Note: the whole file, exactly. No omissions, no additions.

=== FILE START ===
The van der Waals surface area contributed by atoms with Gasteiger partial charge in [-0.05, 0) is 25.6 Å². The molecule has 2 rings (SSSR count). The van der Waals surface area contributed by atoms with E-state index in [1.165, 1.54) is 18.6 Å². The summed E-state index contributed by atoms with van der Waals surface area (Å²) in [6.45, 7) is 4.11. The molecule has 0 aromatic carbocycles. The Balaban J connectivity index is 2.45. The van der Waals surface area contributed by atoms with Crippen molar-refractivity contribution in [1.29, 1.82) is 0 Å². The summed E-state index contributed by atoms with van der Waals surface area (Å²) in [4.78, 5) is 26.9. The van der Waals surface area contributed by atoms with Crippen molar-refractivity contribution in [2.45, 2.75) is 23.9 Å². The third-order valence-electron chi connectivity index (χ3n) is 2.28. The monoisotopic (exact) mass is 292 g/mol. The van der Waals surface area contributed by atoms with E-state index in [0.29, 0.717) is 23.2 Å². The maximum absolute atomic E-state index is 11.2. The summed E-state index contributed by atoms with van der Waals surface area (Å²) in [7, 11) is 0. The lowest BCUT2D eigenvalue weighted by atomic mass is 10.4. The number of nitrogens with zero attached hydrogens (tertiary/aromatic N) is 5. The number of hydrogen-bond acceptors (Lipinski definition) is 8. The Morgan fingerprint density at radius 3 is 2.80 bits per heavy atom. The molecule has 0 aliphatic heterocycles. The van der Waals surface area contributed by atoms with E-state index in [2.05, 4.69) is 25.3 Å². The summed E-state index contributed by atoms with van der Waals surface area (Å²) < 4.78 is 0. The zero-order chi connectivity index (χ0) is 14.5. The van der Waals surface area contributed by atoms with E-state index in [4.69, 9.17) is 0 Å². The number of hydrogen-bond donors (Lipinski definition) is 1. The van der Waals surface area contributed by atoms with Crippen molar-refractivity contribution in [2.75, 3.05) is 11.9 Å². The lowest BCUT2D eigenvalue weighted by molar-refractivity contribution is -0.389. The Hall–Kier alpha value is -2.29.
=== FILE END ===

The van der Waals surface area contributed by atoms with Gasteiger partial charge in [-0.05, 0) is 25.6 Å². The molecule has 2 rings (SSSR count). The van der Waals surface area contributed by atoms with E-state index in [1.165, 1.54) is 18.6 Å². The summed E-state index contributed by atoms with van der Waals surface area (Å²) in [6.45, 7) is 4.11. The molecule has 0 aromatic carbocycles. The Balaban J connectivity index is 2.45. The van der Waals surface area contributed by atoms with Crippen molar-refractivity contribution in [1.29, 1.82) is 0 Å². The summed E-state index contributed by atoms with van der Waals surface area (Å²) in [4.78, 5) is 26.9. The van der Waals surface area contributed by atoms with Crippen molar-refractivity contribution in [2.45, 2.75) is 23.9 Å². The third-order valence-electron chi connectivity index (χ3n) is 2.28. The monoisotopic (exact) mass is 292 g/mol. The van der Waals surface area contributed by atoms with E-state index in [0.29, 0.717) is 23.2 Å². The maximum absolute atomic E-state index is 11.2. The summed E-state index contributed by atoms with van der Waals surface area (Å²) in [7, 11) is 0. The lowest BCUT2D eigenvalue weighted by atomic mass is 10.4. The number of nitrogens with zero attached hydrogens (tertiary/aromatic N) is 5. The number of hydrogen-bond acceptors (Lipinski definition) is 8. The Morgan fingerprint density at radius 3 is 2.80 bits per heavy atom. The molecule has 0 aliphatic heterocycles. The van der Waals surface area contributed by atoms with E-state index in [2.05, 4.69) is 25.3 Å². The summed E-state index contributed by atoms with van der Waals surface area (Å²) < 4.78 is 0. The zero-order chi connectivity index (χ0) is 14.5. The van der Waals surface area contributed by atoms with E-state index in [4.69, 9.17) is 0 Å². The number of hydrogen-bond donors (Lipinski definition) is 1. The van der Waals surface area contributed by atoms with Crippen molar-refractivity contribution in [2.75, 3.05) is 11.9 Å². The lowest BCUT2D eigenvalue weighted by molar-refractivity contribution is -0.389. The Hall–Kier alpha value is -2.29.